HYLTON: And how did you end up getting it produced?
SHOWALTER: I originally tried to sell it in Hollywood. And people liked it a lot. It got a lot of good response and everything. But I think it was deemed too small by the studios. So I came back to New York, having not done anything with it. And it made its way into the hands of the people at IFC, and they loved it. And what was amazing was the contrast from L.A. Here I was in New York, at a good Film Company, and very shortly it was financed and they wanted me to direct it. It was a dream come true.
HYLTON: They got it.
SHOWALTER: They totally got it. And one thing I learned was, I don’t know that sensibility-wise it was in line with the Hollywood sensibility. And there’s certainly nothing wrong with the Hollywood sensibility. But I really thought I had written a Hollywood movie. But I hadn’t.
HYLTON: Have you attempted, or is there a desire on your part, to write a Hollywood movie at this point?
SHOWALTER: Not specifically. There’s a desire to write a movie that could be made at a studio and be seen by a lot of people. But I don’t know that I could write a movie with a studio in mind. I could write a movie that they would like, but it would only be by accident.
HYLTON: I understand you do some teaching. I wonder what advice you give your students when they’re done with their course and about to start out on their own paths.
SHOWALTER: I have several mantras. The main piece of advice I would give is “Work hard and be humble, especially when you’re starting out.” There’s no better peice of advice for anyone who has a desire to be in any industry than to work hard. But you must be humble and understand that things don’t happen overnight. And that’s my second piece of advice. You have to know it’s a marathon, not a sprint. These are “Michael Showalter’s golden nuggets of wisdom.” And my third golden nugget of wisdom is “The journey is the reward. It’s not where you’re going, it’s how you got there.” Now, I sound like I’m making a joke but I’m not. I actually can’t give actors advice, because I don’t consider myself an actor. I have great respect for them. I am in awe of them. But I don’t see myself as an actor.
I think frequently people want to get where they’re going so badly that they skip over the important things. Something good has to happen organically. And then when you are done you’ve experienced the entire journey and you will have been present for every moment of it. This is getting into the writing feature screenplay issues largely. Writing a screenplay isn’t easy. But people assume that it is because of Final Draft. Final Draft is the enemy of the screenwriter, because you can write and print out your pages and it looks like you have a screenplay. But it’s not that easy. It shouldn’t be that easy. If it’s that easy then I think you’re doing something wrong.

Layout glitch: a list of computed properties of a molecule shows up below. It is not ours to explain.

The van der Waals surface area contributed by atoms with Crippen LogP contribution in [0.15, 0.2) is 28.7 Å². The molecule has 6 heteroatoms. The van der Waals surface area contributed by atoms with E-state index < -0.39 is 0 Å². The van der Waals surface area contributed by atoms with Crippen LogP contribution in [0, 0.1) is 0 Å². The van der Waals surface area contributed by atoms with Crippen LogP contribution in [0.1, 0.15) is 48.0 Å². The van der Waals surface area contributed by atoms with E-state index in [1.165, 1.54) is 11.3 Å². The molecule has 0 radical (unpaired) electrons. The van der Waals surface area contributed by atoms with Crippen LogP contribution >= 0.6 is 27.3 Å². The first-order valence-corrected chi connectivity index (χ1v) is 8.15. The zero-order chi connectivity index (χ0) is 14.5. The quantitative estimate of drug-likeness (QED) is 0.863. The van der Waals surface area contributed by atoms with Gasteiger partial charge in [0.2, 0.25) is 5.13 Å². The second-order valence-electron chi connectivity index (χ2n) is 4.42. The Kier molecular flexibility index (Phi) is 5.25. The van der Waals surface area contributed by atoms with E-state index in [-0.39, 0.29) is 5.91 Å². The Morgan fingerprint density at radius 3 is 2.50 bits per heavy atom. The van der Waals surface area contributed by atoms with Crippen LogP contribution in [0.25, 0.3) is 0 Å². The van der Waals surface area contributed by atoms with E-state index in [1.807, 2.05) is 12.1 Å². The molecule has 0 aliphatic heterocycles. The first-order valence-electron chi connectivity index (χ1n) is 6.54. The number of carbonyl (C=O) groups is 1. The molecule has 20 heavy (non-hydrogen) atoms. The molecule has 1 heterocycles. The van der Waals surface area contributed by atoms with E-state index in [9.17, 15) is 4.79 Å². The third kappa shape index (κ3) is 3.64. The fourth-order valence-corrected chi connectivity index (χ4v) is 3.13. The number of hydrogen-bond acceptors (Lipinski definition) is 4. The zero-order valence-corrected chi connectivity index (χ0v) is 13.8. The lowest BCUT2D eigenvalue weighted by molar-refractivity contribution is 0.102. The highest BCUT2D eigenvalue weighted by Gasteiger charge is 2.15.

HYLTON: Do you use any particular guidebook, like Syd Field’s or something along those lines?
SHOWALTER: I am a huge fan of very, very classic structure. I love the formula of something and the trick is to make it so the audience does not notice that structure. You don’t want the audience to notice how much work went into something. It’s like architectural. The writing part is the blueprint and you’re making sure that all of the plumbing works. And when you’re done, no one notices all of those elements. It feels very effortless, but it wasn’t. So I love a really good story, so to that extent I definately absorb Syd Field and Robert McKee and I think what they’re saying is correct. And one thing I tell my students is not to poo poo those screenwriting books because, as silly as they might seem, are very useful.
HYLTON: How do you feel that your teaching experience has informed or changed your writing?
SHOWALTER: Ironically, I think it’s changed my writing in the sense that when I came into it I was really rather dogmatic towards the structure and I think I’ve learned from my students to be less that way. I found value in being more experimental and not being locked into the thought that things have to happen any one certain way. There are millions of ways to write. And if anything I try to encourage them to just find their way, your way, one’s way. How do I write? What’s my process?